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  • LEARNING

    Vets treat sick temple turtles, fish

    Terry Fredrickson, Published on 20/06/2012

    » Setting aquatic animals free near temples is a popular way of making merit, but it often results in overcrowded, unhealthy waters

  • NEWS

    Cancer patients get final wish

    News, Apinya Wipatayotin, Published on 10/04/2019

    » After fighting a losing battle against breast cancer, 32-year-old "Nim" had one final wish: She desperately wanted to visit Hua Hin beach in Prachuap Khiri Khan province before her time ran out.

  • LIFESTYLE

    Access for all?

    Life, Karnjana Karnjanatawe, Published on 07/11/2016

    » Visitors have returned in their droves to the Temple of the Emerald Buddha after it was temporarily closed for two weeks following the passing of His Majesty the King -- Europeans, Chinese and others, many of whom are dressed in dark-coloured clothing. Some of them are also disabled.

  • NEWS

    Letting go of unhealthy foods

    Life, Melalin Mahavongtrakul, Published on 04/07/2016

    » Every day, Phra Pisit Siriwathatano would leave his temple at dawn to conduct a daily alms round in his neighbourhood of Nonthaburi. Taking about two hours, the monk later returned to the monastery with a full alms bowl and a large sack filled with food offerings from Buddhist laymen and laywomen. Sometimes, people would also visit the temple to offer lunch to him and other monks.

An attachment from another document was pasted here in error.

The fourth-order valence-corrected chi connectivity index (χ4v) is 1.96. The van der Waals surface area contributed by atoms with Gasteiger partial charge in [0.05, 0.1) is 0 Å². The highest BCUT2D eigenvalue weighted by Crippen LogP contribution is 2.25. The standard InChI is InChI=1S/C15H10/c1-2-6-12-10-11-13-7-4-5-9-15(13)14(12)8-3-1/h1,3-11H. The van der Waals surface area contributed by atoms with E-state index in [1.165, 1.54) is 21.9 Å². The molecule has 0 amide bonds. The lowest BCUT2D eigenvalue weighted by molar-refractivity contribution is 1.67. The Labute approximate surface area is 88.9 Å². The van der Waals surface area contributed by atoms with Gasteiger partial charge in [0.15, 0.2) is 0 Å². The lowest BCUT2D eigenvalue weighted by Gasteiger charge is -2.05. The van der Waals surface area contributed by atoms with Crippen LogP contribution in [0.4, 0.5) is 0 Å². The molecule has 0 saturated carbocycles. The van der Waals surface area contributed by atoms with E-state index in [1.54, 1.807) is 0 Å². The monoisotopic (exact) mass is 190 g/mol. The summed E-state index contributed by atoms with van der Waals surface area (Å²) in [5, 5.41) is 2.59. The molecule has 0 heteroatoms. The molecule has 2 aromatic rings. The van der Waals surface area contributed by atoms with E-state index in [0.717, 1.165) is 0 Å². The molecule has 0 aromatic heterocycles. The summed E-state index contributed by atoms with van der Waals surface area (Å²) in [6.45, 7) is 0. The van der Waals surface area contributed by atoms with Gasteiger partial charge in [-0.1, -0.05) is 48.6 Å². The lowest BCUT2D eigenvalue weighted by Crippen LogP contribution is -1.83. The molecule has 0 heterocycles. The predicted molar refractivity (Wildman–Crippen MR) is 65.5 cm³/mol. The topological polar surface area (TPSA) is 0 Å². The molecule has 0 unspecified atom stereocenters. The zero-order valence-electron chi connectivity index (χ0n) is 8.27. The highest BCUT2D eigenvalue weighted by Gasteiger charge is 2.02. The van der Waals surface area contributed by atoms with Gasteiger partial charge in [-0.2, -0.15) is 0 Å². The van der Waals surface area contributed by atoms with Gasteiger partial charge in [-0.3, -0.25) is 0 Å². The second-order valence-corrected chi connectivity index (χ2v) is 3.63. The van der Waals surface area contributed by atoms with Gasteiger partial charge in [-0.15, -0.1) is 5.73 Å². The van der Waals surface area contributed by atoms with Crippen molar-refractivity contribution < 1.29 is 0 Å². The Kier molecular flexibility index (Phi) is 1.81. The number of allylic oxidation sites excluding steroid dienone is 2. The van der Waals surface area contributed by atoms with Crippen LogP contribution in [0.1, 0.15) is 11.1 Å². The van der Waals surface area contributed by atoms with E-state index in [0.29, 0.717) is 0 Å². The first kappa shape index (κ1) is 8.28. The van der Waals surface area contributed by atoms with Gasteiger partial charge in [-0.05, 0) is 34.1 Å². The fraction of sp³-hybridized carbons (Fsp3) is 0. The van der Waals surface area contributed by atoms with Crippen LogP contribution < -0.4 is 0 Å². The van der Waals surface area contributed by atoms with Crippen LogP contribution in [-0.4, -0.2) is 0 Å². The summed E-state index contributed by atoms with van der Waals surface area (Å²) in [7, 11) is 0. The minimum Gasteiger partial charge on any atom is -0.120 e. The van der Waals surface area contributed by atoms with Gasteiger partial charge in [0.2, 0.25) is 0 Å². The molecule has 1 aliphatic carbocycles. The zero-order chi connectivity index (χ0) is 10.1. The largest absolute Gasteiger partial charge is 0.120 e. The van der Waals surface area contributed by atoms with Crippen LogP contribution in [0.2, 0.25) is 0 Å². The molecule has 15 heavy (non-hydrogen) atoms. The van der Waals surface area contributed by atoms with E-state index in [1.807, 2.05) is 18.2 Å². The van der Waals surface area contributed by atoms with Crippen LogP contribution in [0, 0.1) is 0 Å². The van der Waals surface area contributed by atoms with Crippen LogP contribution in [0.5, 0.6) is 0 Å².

• NEWS

    How ghost chasers make sense of the supernatural

    Spectrum, Jeerawat Na Thalang, Published on 31/07/2016

    » On any given night, Kapol Thongplub and his camera crew could be chasing after spirits. Holding a portable device to detect unusual energy frequencies, the 49-year-old entertainer visits places believed to be haunted by ghosts.

  • LIFESTYLE

    Superstition killed the turtle

    Life, Published on 08/10/2018

    » Throughout the 25 years of her life, Om Sin -- a sea turtle from Chon Buri -- was a symbol of luck and longevity to people who threw coins into her concrete pond believing that doing so would bring them prosperity. Little did she know that it would bring bad luck upon herself.

  • LIFESTYLE

    The inevitability of farewell

    Life, Kong Rithdee, Published on 16/02/2018

    » A truly remarkable Thai film, Malila: The Farewell Flower takes big risks and makes it seem the most natural thing in the world.

  • LIFESTYLE

    The where of history

    Life, Apipar Norapoompipat, Published on 27/10/2017

    » It is without doubt one of the most melancholic time periods in the history of Thailand. The royal cremation yesterday was a historic event of sorrow and grandeur, and as the mourning period will soon come to an end, Thais young and old will continue to hold onto the fond memories of the late King Bhumibol Adulyadej.

  • LIFESTYLE

    A year of tears

    Life, Published on 13/10/2017

    » One year ago today, Thailand lost a great king, the moral and spiritual centre of the entire nation. Upon hearing the news, people sobbed on the bus, wept on the train, cried in the office. It's one of those rare moments in life that affected all of us in such a way that we remember exactly where we were and how we felt when the reality of what happened set in. One year on, we ask dozens of people from all walks of life about how they remember that fateful day.

  • BUSINESS

    Scholar for life

    Asia focus, Nareerat Wiriyapong, Published on 16/10/2017

    » I met Prof Dr Satya Vrat Shastri on the evening of Sept 26 for an interview at Chulalongkorn University in Bangkok. A day earlier, the renowned Sanskrit scholar had had lunch with Her Royal Highness Princess Maha Chakri Sirindhorn, when he reminded his former Sanskrit student about his birthday on Sept 29.

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